I remember watching Open University videos in school. I remember that wonderful moment when you sensed the looming possibility of a total skive from actual school work, only to be clawing the walls with boredom half an hour later while some skinny beardy with a kipper tie and orange flares droned on about the fascinating chemical bonds in plastic.
Unfortunately, I think that image of the kipper tie hippy squad hangs about the Open University in a decidedly un-cool way. But the story of the OU is not boring. It’s one of revolution and it’s one which is particularly relevant in today’s political climate. The OU was founded on the belief that technology could bring learning to people who did not have the opportunity to attend a traditional university. In the 1960s the idea came to fruition when, under Harold Wilson, the Labour Party came to power. The OU was founded to tackle the continuing exclusion of people from higher education of people from lower income families. Sound familiar?
My experience of the OU started not long after I had completed my BSc in Biomedical science at Hull University. I’d done the BSc part-time, funded by the laboratory I worked for and then, after a bout of particularly bad clinical depression, I decided to try something I might enjoy more.
I’d always enjoyed writing and had dreamed of being a writer, but any career in the arts is a career of low income, and my non-academic, working class background led me to believe that that sort of career was a bad move. So I’d left school to be a secretary, which I hated with a passion, and then left that to be a shop worker, left that to be a factory worker and on and on, never feeling that I fitted in. I was quite bright but with very little self confidence.
I did a certificate in Natural Sciences with the OU first. It was just after I’d left my partner and moved back to my parents. It was a two fingered salute to a boyfriend who had treated me as stupid waste of space. I found it challenging. I’d chosen science because I remembered being quite good at it in school, and I thought a job in science probably paid well. The course came with numerous home experiments involving drying potatoes out in the oven to test their water content and gathering leaves for something I can’t quite recall. I also had a residential school in which I spent a week drunk as a skunk because I was far, far too shy to meet people otherwise. But I did get that certificate and it did lead to a job as a technician in the local path labs. The OU had already opened a door for me.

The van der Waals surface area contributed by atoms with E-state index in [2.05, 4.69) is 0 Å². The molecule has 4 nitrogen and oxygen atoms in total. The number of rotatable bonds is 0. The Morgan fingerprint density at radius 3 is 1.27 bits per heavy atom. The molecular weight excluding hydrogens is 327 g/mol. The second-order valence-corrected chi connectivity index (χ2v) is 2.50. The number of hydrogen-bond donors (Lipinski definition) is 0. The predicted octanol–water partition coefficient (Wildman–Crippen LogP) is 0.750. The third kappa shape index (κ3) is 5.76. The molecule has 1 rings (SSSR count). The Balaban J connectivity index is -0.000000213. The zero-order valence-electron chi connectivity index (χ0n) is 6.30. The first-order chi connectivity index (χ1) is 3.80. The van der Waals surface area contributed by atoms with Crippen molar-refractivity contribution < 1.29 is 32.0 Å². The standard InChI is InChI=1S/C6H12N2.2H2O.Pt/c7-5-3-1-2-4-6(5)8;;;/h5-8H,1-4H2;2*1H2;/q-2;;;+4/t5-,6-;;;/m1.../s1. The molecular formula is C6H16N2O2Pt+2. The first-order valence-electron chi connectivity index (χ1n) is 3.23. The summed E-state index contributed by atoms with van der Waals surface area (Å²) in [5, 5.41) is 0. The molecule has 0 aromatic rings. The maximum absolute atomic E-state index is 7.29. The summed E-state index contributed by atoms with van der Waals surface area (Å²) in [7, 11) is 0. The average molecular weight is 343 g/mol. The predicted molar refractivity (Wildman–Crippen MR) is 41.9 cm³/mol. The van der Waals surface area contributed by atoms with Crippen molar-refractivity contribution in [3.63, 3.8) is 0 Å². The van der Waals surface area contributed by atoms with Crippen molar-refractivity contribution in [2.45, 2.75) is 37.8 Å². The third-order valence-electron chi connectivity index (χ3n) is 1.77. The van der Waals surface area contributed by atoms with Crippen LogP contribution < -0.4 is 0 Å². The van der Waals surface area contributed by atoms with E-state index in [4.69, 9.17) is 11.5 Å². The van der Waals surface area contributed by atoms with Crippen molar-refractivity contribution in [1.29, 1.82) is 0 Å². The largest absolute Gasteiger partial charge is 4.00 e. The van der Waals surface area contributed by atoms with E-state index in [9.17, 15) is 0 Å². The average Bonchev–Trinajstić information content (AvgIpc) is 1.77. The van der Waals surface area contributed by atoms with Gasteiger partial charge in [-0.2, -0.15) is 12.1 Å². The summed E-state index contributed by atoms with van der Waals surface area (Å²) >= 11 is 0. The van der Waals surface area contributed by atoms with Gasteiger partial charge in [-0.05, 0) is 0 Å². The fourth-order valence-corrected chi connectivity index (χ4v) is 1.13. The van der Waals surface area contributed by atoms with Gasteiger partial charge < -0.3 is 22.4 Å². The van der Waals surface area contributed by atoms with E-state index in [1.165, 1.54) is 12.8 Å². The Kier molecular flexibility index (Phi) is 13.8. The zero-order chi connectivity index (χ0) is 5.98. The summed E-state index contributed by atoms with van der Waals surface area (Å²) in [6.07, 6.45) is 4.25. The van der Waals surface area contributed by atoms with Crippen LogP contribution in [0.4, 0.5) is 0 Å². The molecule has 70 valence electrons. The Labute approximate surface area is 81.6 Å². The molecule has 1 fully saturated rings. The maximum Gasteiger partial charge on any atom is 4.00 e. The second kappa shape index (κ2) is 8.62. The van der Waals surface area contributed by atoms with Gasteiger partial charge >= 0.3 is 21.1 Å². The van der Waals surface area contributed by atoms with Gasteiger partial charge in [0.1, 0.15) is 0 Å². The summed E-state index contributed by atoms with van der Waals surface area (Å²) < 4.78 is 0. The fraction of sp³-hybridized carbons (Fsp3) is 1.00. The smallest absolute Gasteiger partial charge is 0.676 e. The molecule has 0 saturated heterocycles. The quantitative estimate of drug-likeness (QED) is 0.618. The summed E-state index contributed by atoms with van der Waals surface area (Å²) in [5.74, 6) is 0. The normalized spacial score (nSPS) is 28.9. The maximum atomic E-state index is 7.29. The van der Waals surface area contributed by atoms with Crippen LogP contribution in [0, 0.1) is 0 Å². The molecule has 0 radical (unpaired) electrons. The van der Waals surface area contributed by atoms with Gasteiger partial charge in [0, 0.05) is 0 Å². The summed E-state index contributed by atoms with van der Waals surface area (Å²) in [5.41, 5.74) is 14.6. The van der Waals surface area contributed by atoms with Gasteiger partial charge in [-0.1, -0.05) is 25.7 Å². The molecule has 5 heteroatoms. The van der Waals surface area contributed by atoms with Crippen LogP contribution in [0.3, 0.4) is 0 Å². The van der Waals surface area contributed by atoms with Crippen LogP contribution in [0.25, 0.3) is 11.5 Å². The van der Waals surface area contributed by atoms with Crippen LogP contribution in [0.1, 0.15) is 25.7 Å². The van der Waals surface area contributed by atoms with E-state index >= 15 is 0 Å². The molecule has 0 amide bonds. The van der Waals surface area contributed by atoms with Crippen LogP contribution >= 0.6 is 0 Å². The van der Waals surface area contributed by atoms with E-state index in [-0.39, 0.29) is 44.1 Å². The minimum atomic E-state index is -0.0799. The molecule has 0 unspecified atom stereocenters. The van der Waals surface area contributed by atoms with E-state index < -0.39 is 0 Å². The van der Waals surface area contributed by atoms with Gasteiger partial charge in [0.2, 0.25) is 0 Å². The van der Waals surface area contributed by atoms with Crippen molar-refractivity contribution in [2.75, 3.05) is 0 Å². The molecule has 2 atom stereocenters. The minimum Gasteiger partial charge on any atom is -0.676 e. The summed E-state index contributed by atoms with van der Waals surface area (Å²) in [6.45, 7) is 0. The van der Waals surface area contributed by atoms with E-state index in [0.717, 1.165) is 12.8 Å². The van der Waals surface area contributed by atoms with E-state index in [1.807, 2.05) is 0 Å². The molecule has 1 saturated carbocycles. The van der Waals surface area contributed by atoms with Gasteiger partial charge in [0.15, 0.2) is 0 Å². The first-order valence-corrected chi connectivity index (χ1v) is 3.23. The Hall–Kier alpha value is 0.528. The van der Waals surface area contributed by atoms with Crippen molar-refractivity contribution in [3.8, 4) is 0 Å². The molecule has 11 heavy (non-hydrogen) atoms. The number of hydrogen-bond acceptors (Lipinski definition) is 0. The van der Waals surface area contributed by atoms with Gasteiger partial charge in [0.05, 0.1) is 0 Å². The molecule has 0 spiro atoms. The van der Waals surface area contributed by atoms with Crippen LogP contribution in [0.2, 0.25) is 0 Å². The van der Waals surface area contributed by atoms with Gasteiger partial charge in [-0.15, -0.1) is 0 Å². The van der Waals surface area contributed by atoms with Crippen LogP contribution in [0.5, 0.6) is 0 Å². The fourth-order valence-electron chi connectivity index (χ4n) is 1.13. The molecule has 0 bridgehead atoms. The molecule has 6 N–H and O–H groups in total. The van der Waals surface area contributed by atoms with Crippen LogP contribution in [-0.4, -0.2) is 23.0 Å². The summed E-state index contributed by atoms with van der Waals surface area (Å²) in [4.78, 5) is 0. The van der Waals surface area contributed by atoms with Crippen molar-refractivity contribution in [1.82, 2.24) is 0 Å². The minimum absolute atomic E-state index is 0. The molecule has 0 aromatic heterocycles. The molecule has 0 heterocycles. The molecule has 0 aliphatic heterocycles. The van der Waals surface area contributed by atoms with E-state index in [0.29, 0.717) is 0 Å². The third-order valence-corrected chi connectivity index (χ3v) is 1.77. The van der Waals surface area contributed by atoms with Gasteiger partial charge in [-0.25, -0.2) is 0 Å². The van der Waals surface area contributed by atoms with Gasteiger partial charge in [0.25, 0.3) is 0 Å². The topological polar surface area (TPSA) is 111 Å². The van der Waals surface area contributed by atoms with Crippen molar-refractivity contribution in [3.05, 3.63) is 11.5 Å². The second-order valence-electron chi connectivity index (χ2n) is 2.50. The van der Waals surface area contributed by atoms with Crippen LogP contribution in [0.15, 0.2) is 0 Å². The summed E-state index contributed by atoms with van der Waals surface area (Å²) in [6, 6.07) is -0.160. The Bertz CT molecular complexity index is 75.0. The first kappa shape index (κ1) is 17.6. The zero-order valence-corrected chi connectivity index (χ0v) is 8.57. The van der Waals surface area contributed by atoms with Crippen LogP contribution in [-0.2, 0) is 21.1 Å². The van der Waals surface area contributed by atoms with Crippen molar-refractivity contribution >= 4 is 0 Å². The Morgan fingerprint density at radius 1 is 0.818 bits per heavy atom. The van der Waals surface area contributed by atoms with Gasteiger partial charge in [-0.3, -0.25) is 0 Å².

Doing that basic science course, and doing it in the psychological safety of my own home where I could take my time, gave me the confidence to accept a part-time Biomedical Science degree at Hull. That degree took four years and was at times extremely challenging. At the back of my mind I wondered if I had chosen the wrong career, but the working class girl in me was saying ‘don’t look a gift horse in the mouth’ and ‘science probably pays well’. I passed that degree. I was proud to pass it, having worked full time and not had much in the way of study time because the lab was chronically understaffed. But towards the end of the degree I was on the verge of a breakdown.
We’d been told that we couldn’t have children. It was like a bomb going off in my head. I lost confidence, became clinically depressed and felt like a failure. It took a long time to get better. In fact, it took years. But when I was able to function a little more I went back to that love of writing, love of reading, and signed up for a very short ‘access to poetry’ course. I loved it. It gave me a purpose. I was enjoying something for the first time in what felt like a very dark forever.
I decided to do another module, and crafted a hesitant plan for a degree in English Literature. It acted like a guide rope as my moods swung back and forth and the long journey through bi-polar, infertility and IVF took its toll. I had found my place with the course; something clicked and I had found my way with the poetry. I started reading again and the fire to be a writer was re-lit. This sounds melodramatic, but I genuinely believed that I had failed at everything in my life; that I was a failure as a woman, a failure as a wife, and a failure as a scientist.
When I say that the degree acted as a guide rope and gave me purpose, I really mean it. I never thought I would complete an entire degree. I couldn’t see the end of it. So I just kept plodding, kept handing in assignments and doing my homework, kept completing modules. While I was plodding on in one part of my life, the other elements were spinning wildly out of control.